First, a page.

Matt Olsen (1B, Oakland A’s) – Fantasy owners drafted Olsen this season expecting him to pick up where he left off last year when he bashed 24 HRs in just 216 PA. Unfortunately, he hasn’t looked like that player so far but there is reason to believe he can get there again. His Hard% of 49.5 percent is actually better than last season (40.3%), so he is hitting the ball hard. His flyball rate is down a little 40.7 percent vs. 46 percent last year and he isn’t pulling the ball much (34.1 percent vs. 50 percent last season). Once those stats move toward the mean, we should see Olsen hitting them deep again. I’d acquire if possible.

Michael Brantley (OF, Cleveland Indians) – Don’t look now but Brantley is looking like his old self. In the month of May Brantley is batting .326 with eight extra base hits (including three homers) and 17 RBIs in just 11 games. He’s again displaying elite contact rates and an excellent eye at the plate, hitting for both power and average. If he can stay healthy, a big season could be in store.

Dylan Bundy (SP, Baltimore Orioles) – I liked Bundy this spring and I still think he can help Fantasy owners despite the nightmarish trio of games at the end of April/beginning of May in which he allowed 19 ER in nine innings, including nine home runs. He bounced back on Sunday, with seven innings of two-hit shutout ball and seven strikeouts. He will be prone to the home run since he’s an extreme fly ball pitcher, but he will also put together his share of shutout innings. I’d make an offer for him if his owner is frustrated.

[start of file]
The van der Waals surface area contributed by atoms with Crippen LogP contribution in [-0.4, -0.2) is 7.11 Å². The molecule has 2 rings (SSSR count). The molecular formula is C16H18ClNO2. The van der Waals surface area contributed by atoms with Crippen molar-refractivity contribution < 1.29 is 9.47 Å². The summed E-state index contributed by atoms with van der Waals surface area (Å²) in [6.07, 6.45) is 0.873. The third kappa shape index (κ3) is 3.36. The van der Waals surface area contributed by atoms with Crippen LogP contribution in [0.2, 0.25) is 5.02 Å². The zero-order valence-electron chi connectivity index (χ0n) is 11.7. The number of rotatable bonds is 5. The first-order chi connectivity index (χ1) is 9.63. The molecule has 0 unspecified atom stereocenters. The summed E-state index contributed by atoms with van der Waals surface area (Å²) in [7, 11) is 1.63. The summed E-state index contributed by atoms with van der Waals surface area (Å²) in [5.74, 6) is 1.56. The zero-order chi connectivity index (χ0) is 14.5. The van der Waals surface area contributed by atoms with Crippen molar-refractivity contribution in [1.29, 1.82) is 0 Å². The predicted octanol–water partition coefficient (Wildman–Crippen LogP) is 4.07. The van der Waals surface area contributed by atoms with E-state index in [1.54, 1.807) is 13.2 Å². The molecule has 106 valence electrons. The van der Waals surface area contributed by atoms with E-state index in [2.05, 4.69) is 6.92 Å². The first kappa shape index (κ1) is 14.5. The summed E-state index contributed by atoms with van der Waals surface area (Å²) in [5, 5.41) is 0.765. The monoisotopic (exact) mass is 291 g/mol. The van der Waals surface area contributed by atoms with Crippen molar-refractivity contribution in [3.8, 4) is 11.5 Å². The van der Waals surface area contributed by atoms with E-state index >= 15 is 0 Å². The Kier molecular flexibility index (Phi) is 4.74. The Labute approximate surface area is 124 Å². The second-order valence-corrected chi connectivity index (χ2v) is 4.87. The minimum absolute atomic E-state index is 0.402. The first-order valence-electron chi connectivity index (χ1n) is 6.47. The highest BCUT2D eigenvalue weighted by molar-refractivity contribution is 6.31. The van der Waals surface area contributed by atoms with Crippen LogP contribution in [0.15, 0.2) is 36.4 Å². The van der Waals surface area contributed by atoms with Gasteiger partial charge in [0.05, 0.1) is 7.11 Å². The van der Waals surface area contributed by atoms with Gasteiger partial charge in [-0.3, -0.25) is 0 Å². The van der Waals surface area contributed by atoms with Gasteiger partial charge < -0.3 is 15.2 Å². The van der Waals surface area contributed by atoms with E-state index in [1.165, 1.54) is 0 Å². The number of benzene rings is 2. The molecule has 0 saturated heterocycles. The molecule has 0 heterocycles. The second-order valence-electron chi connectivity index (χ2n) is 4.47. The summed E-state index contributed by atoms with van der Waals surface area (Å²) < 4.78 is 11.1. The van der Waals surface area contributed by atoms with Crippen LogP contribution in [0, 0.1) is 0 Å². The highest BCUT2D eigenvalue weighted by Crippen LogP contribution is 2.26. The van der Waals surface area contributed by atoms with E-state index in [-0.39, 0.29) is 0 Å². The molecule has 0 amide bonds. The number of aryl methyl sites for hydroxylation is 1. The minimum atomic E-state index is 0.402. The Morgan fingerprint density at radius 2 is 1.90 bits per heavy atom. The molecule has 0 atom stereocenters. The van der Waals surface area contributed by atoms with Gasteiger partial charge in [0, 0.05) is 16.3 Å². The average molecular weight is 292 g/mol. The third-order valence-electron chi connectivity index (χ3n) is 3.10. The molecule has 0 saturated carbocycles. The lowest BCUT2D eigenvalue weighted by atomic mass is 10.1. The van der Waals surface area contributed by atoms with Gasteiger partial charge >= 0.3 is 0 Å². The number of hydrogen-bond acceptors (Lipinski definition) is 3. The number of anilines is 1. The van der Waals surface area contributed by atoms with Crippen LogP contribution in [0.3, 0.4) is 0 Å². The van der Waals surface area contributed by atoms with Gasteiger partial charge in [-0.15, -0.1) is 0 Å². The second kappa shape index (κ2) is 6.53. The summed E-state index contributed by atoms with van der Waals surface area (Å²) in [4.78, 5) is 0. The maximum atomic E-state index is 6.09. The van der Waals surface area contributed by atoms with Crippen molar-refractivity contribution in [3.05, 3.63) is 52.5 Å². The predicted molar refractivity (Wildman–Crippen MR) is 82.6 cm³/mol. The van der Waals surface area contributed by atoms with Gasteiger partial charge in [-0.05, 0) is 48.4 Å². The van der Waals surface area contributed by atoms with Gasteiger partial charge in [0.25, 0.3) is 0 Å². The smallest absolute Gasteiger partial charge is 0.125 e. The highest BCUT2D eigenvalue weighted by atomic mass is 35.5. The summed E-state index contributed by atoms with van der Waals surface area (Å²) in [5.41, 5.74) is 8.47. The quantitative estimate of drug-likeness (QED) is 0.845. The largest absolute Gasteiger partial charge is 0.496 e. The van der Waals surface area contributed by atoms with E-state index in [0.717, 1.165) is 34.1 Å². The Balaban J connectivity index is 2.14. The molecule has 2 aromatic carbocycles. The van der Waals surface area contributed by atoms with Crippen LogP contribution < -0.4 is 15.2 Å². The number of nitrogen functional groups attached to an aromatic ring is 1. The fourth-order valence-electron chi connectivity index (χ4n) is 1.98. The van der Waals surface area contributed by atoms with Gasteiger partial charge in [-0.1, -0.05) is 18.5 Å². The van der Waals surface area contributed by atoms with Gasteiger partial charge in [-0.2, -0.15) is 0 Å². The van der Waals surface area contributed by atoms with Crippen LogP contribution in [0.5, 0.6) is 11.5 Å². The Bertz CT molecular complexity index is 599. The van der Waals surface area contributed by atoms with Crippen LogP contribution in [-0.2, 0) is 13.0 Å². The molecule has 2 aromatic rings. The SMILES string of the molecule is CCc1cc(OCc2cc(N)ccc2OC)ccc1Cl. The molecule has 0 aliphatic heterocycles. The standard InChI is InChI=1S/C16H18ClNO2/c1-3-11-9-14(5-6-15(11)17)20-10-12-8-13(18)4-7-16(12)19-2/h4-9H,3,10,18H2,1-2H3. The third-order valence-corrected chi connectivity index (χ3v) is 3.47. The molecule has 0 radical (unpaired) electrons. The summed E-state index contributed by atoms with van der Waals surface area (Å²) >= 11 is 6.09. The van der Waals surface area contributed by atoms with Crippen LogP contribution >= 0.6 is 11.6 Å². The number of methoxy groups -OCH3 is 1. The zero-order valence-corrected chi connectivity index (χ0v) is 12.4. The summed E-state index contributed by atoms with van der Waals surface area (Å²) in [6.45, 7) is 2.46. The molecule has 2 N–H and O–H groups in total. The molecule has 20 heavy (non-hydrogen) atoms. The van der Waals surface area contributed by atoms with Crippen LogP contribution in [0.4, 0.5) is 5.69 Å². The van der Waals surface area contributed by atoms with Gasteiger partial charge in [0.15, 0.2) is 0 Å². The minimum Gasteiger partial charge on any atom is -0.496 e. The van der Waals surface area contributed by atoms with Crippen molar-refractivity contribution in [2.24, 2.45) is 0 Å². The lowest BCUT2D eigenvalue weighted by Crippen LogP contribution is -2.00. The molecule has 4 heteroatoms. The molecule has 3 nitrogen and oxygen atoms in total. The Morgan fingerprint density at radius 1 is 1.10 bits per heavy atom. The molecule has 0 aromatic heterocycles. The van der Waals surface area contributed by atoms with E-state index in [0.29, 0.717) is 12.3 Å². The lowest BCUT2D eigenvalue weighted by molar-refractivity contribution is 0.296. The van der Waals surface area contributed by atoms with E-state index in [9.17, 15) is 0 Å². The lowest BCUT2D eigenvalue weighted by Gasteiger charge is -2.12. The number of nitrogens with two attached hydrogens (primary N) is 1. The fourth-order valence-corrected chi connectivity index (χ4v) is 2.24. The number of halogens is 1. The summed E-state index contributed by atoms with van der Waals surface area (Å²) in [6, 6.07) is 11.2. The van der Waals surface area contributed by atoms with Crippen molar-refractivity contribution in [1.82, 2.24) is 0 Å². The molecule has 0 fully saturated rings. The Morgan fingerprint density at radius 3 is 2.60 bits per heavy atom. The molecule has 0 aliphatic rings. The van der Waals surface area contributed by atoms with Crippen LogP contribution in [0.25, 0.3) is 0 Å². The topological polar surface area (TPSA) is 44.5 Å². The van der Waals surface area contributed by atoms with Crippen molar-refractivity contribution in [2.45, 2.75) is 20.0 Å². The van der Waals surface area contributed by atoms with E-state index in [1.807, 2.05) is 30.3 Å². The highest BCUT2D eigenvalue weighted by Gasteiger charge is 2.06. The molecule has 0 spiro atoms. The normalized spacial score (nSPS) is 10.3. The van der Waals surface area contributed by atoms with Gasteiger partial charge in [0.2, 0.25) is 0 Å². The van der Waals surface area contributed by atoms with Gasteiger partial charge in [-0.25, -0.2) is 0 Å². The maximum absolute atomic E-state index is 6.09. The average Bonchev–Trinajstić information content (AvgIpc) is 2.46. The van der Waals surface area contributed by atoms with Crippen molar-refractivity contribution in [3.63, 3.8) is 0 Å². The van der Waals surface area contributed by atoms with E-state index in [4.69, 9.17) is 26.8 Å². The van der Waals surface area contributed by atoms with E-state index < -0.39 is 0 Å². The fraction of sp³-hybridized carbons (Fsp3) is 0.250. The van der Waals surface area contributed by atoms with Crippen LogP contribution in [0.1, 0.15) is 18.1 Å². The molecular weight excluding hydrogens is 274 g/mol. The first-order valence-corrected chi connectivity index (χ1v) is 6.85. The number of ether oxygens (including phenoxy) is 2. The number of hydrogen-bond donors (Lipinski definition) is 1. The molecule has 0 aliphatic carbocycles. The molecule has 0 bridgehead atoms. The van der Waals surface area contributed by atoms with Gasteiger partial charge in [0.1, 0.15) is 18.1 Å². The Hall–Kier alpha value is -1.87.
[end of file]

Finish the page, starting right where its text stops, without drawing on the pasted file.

Shohei Ohtani (SP, LA Angels) – Ohtani whiffed 11 Twins on Sunday and allowed just one earned run in 6.1 IP on three hits and a pair of walks. After a tough end to April in which he allowed seven runs in 7.1 innings, Ohtani has reverted back to elite looking numbers with just three earned runs and 17 strikeouts in his last two outings. He’s beating the preseason projections by quite a margin thus far but I’m still not convinced he can keep this up all season, especially since he’s had some injury woes already. Sell high if you own him as a pitcher.

Jorge Soler (OF, Kansas City Royals) – Soler is carrying a .323/.423/.531 triple slash with five home runs, 18 RBIs and 19 runs scored. Even more encouraging is his career-high 37.9 percent Hard%.  However, be on the lookout for regression from his .417 BABIP and 67.6 percent contact rate, as both will bring him down hard when they catch up to him. Ride him while he stays hot but move him at the first sign of trouble.



Today @BatFlipCrazy is worried about Corey Kluber:

Corey Kluber’s pitching great, but his pitch mix has me concerned. Over his last 5 games: O-swing: 31.0% Contact: 79.6% SwStr: 9.6% The K% dip coincides w/ a dramatic drop in slider usage & a spike in the dreaded sinker (0.8% SwStr) & cutter.

Follow @BatFlipCrazy on Twitter and read more in-depth data analysis at batflipcrazy.com


A man who lives on the tenth floor takes the elevator down to the first floor every morning and goes to work. In the evening, when he comes back; on a rainy day, or if there are other people in the elevator, he goes to his floor directly. Otherwise, he goes to the seventh floor and walks up three flights of stairs to his apartment. 
Can you explain why?

 Email your guess to BigMacFantasySports@gmail.com

Nobody correctly guessed that the petri dish would be full at precisely 12:44


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What state has the smallest drinks?




Because we love the bad Dad Jokes, we are constantly watching Dad Joke competitions on You Tube (you laugh, you lose).